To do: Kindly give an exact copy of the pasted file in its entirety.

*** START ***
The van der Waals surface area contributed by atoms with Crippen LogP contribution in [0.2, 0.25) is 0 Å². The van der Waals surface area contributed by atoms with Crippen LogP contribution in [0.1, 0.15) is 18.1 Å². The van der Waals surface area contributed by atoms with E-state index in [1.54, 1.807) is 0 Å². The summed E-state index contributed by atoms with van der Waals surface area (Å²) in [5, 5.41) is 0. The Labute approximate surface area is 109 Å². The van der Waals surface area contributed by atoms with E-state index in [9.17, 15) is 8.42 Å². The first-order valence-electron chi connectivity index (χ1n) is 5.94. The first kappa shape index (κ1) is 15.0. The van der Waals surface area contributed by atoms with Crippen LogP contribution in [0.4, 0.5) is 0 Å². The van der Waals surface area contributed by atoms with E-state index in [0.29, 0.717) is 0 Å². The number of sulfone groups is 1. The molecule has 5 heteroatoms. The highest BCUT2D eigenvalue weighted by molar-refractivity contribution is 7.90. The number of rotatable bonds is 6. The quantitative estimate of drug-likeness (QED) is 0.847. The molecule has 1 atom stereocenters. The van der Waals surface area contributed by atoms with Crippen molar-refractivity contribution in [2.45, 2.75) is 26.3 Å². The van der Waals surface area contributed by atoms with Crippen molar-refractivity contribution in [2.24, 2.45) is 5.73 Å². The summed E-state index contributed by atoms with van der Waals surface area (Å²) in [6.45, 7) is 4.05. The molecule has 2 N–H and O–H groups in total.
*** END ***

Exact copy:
The van der Waals surface area contributed by atoms with Crippen LogP contribution in [0.2, 0.25) is 0 Å². The van der Waals surface area contributed by atoms with Crippen LogP contribution in [0.1, 0.15) is 18.1 Å². The van der Waals surface area contributed by atoms with E-state index in [1.54, 1.807) is 0 Å². The summed E-state index contributed by atoms with van der Waals surface area (Å²) in [5, 5.41) is 0. The Labute approximate surface area is 109 Å². The van der Waals surface area contributed by atoms with E-state index in [9.17, 15) is 8.42 Å². The first-order valence-electron chi connectivity index (χ1n) is 5.94. The first kappa shape index (κ1) is 15.0. The van der Waals surface area contributed by atoms with Crippen LogP contribution in [0.4, 0.5) is 0 Å². The van der Waals surface area contributed by atoms with E-state index in [0.29, 0.717) is 0 Å². The number of sulfone groups is 1. The molecule has 5 heteroatoms. The highest BCUT2D eigenvalue weighted by molar-refractivity contribution is 7.90. The number of rotatable bonds is 6. The quantitative estimate of drug-likeness (QED) is 0.847. The molecule has 1 atom stereocenters. The van der Waals surface area contributed by atoms with Crippen molar-refractivity contribution in [2.45, 2.75) is 26.3 Å². The van der Waals surface area contributed by atoms with Crippen molar-refractivity contribution in [2.24, 2.45) is 5.73 Å². The summed E-state index contributed by atoms with van der Waals surface area (Å²) in [6.45, 7) is 4.05. The molecule has 2 N–H and O–H groups in total.